Chapter 8 explores violence and the inner organization of gangs. The declining provision of basic needs and poor infrastructure have led to the emergence of illegal markets within corrections. The control of these markets by gangs and small groups has contributed to the growth of criminal organizations that have shaped life inside prisons. Using different data sources, we show that these groups fight for dominance of the drug trade and other coveted goods inside prisons, and that they may use extreme violence to maintain control. This chapter studies the conditions under which violence may occur and its extent, the growing role of gangs in Latin American prisons, as well as the conditions that give rise to criminal governance.
This chapter presents our core argument – the close association of prisons and crime – and shows that more imprisonment may have increased criminality. It presents several hypotheses for the prison growth and studies the nature of policies enacted in response to the rise in criminality and which led to the prison explosion. We use an in-depth analysis of three representative countries: Colombia, Mexico, and Chile. We maintain that high turnover and the increased severity of punishment for very serious crimes account for the prison explosion, impacting critical living conditions within correction facilities throughout Latin America. We argue that prison growth has endogenously produced more crime on the streets because high inmate turnover has created large new cohorts who reenter society and rapidly reengage in criminal acts. We test this hypothesis by modeling a regression analysis of incarceration rates for property crime in order to prove that imprisonment has a delayed-lagged effect on property crimes, providing substantial evidence for the criminogenic effect of prisons.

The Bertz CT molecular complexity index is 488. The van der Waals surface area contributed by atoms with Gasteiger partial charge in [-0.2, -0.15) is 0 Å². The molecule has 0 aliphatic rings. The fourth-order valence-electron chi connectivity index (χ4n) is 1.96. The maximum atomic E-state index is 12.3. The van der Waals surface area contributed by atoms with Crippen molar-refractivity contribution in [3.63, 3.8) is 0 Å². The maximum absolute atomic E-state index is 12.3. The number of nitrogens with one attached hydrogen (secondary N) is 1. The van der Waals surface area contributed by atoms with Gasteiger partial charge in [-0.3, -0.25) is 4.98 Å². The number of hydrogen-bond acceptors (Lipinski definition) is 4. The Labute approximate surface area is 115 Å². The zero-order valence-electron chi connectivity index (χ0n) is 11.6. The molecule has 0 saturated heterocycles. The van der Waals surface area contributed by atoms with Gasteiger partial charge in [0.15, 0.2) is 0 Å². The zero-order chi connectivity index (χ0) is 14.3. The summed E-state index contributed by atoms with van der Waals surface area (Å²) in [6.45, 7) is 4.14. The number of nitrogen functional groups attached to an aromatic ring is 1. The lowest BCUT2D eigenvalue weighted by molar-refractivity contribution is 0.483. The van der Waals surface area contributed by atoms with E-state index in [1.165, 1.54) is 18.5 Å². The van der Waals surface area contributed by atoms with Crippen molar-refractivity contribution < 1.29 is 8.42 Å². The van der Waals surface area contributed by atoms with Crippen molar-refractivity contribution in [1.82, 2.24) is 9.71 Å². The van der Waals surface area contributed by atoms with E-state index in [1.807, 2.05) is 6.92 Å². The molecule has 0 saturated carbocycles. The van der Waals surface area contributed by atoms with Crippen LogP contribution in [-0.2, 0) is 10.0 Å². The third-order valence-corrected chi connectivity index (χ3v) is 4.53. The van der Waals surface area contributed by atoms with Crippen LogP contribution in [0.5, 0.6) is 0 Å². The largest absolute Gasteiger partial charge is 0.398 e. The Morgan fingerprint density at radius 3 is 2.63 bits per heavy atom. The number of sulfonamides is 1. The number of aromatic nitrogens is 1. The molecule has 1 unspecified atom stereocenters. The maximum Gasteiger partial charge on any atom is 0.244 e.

This groundbreaking work examines Latin America's prison crisis and the failure of mass incarceration policies. As crime rates rose over the past few decades, policy makers adopted incarceration as the primary response to public outcry. Yet, as the number of inmates increased, crime rates only continued to grow. Presenting new cross-national data based on extensive surveys of inmates throughout the region, this book explains the transformation of prisons from instruments of incapacitation, deterrence, and rehabilitation to drivers of violence and criminality. Bergman and Fondevila highlight the impacts of internal drug markets and the dramatic increase in the number of imprisoned women. Furthermore, they show how prisons are not isolated from society - they are sites of active criminal networks, with many inmates maintaining fluid criminal connections with the outside world. Rather than reducing crime, prisons have become an integral part of the crime problem in Latin America.